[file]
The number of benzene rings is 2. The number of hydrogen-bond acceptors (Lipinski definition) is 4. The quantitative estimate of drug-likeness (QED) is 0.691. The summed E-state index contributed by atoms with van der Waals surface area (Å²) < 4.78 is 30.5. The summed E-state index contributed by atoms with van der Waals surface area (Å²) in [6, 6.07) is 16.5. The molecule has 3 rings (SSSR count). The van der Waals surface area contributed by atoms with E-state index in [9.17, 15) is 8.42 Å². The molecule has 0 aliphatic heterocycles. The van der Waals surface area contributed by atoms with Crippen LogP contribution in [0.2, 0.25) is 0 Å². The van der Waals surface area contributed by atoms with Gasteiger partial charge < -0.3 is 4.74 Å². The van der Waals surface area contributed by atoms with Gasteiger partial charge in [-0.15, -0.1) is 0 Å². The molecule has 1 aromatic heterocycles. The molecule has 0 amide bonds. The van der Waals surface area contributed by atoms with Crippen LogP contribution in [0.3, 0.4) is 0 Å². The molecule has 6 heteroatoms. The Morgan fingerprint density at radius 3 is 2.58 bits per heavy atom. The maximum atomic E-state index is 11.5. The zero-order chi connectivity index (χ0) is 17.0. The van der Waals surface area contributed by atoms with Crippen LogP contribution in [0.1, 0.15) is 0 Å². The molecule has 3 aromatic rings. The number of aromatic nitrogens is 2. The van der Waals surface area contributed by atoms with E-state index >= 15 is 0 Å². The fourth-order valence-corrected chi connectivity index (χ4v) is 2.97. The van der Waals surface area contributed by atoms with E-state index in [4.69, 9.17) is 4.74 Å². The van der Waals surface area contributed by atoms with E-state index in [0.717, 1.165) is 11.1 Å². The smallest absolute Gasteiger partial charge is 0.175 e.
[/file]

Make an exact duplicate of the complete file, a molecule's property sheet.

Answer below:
The number of benzene rings is 2. The number of hydrogen-bond acceptors (Lipinski definition) is 4. The quantitative estimate of drug-likeness (QED) is 0.691. The summed E-state index contributed by atoms with van der Waals surface area (Å²) < 4.78 is 30.5. The summed E-state index contributed by atoms with van der Waals surface area (Å²) in [6, 6.07) is 16.5. The molecule has 3 rings (SSSR count). The van der Waals surface area contributed by atoms with E-state index in [9.17, 15) is 8.42 Å². The molecule has 0 aliphatic heterocycles. The van der Waals surface area contributed by atoms with Crippen LogP contribution in [0.2, 0.25) is 0 Å². The van der Waals surface area contributed by atoms with Gasteiger partial charge < -0.3 is 4.74 Å². The van der Waals surface area contributed by atoms with Gasteiger partial charge in [-0.15, -0.1) is 0 Å². The molecule has 1 aromatic heterocycles. The molecule has 0 amide bonds. The van der Waals surface area contributed by atoms with Crippen LogP contribution in [0.3, 0.4) is 0 Å². The molecule has 6 heteroatoms. The Morgan fingerprint density at radius 3 is 2.58 bits per heavy atom. The maximum atomic E-state index is 11.5. The zero-order chi connectivity index (χ0) is 17.0. The van der Waals surface area contributed by atoms with Crippen LogP contribution in [0.1, 0.15) is 0 Å². The molecule has 3 aromatic rings. The number of aromatic nitrogens is 2. The van der Waals surface area contributed by atoms with E-state index >= 15 is 0 Å². The fourth-order valence-corrected chi connectivity index (χ4v) is 2.97. The van der Waals surface area contributed by atoms with E-state index in [4.69, 9.17) is 4.74 Å². The van der Waals surface area contributed by atoms with E-state index in [0.717, 1.165) is 11.1 Å². The smallest absolute Gasteiger partial charge is 0.175 e.